I’ll be honest – I didn’t have high hopes from the Air X3 in the sound department. But, after testing the earphones for a month, I think I’ve stumbled upon a hidden gem in the truly wireless space. Specs-wise, the unit is backed by a pair of 6mm drivers positioned inside each earpiece and comes with support for SBC and AAC audio codecs.

Now, unlike other budget truly wireless earphones, the Air X3 connect to compatible devices over Bluetooth v5.0, which paves way for a stable connection and reduced power usage thanks to BLE (Bluetooth Low Energy). Now, the buds can connect to two devices simultaneously too, but the caveat is that the right channel is presumed as a separate audio device.

Consequently, you will only be able to connect only one phone or laptop to the earphones at a time. Regardless, the Air X3 retained a rock-solid Bluetooth connection to my OnePlus 7 Pro (review) and there were rarely any instances of track skips or link drops during my time with the earbuds. 

Coming to the sound quality, the Air X3 breaks away from the norm and offers a balanced sound signature as opposed to a bass-heavy output. Correspondingly, there’s no clear emphasis on any frequency group, which paves way for a joyous listening experience. Now, I will admit, the earbuds might leave EDM-heads wanting for a little more oomph in the low end. However, I didn’t find the bass lacking by any means and to my ears, the beats had a good attack, punchy thumps, and minimal decay.

As for the mids, the earphones impressed me yet again and I revelled listening to melodic Blues on the Air X3, simply because the pair did justice to a singer’s vocals. The buds reciprocated the entire vocal range of a singer cleanly and clearly to my ears, and even at relatively higher volumes, the Air X3 didn’t sound sibilant. I was pleasantly surprised by how well the earphones relayed highs too. Granted, the pair could do with slightly better instrument separation, but for the price, I couldn’t have asked for more – the strums from an electric guitar felt energising and even with the volume cranked up high, rock songs didn’t sound like complete gibberish either.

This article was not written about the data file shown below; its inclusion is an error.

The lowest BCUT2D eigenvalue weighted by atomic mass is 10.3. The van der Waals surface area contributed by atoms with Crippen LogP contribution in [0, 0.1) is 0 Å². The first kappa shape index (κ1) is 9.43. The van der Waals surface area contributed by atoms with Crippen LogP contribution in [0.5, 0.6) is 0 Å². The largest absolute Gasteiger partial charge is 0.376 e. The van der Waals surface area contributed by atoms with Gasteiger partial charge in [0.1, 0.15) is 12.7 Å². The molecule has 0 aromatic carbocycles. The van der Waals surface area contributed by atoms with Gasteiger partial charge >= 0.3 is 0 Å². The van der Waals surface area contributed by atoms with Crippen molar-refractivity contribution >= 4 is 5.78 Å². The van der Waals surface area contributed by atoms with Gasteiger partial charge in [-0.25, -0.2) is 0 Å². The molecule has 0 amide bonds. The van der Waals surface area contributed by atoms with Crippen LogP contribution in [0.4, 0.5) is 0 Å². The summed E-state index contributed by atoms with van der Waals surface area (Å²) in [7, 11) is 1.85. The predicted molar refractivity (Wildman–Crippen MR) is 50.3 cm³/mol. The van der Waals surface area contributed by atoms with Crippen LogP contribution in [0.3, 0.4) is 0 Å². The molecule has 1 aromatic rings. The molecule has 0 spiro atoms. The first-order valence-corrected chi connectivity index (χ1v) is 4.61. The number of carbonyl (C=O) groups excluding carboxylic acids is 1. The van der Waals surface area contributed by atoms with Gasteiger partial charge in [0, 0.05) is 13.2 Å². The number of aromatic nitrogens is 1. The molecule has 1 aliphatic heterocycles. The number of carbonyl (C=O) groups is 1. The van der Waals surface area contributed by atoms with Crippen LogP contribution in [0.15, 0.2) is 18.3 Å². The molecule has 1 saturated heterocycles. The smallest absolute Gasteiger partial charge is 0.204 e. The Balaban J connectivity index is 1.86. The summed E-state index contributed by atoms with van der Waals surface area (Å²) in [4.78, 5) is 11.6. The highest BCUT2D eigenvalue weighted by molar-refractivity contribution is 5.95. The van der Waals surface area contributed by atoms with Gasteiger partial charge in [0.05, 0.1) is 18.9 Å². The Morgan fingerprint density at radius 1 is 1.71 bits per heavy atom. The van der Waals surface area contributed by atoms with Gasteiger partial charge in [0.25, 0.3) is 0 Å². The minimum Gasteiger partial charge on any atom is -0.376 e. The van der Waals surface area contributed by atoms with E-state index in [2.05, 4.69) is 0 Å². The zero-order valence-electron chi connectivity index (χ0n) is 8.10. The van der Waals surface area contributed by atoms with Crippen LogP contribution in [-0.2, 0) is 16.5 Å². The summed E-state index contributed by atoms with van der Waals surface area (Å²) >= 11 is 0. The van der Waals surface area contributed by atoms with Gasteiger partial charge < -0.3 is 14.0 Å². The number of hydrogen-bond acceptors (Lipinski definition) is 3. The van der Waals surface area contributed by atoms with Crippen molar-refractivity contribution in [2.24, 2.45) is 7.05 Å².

As for the battery life, the Air X3 offers around 2.5 hours of music playback off a single charge, which isn’t a whole lot. However, the bundled case ships with a 2,000mAh cell, which, per the brand, can charge the earphones completely as many as 15 times. In a nutshell, you won’t have to connect the case to a power brick every other day.


The Riversong Air X3 carries an MRP of Rs 5,999, but you can find it on Amazon for as low as Rs 3,500. For its discounted price, the Air X3 offers immense value for money as it looks good, and sounds great. Suffice it to say, if you have a limited budget and want to get your hands on a pair of truly wireless earbuds, the Air X3 should be at the top of your wishlist.

Editor’s rating: 4 / 5


  • Good-looking design
  • Comfortable 
  • Good sound for the price 
  • Case is sleek and can be used as a power bank


  • Not very bass-heavy 
  • Case lacks a USB Type-C connector
Photos by Raj Rout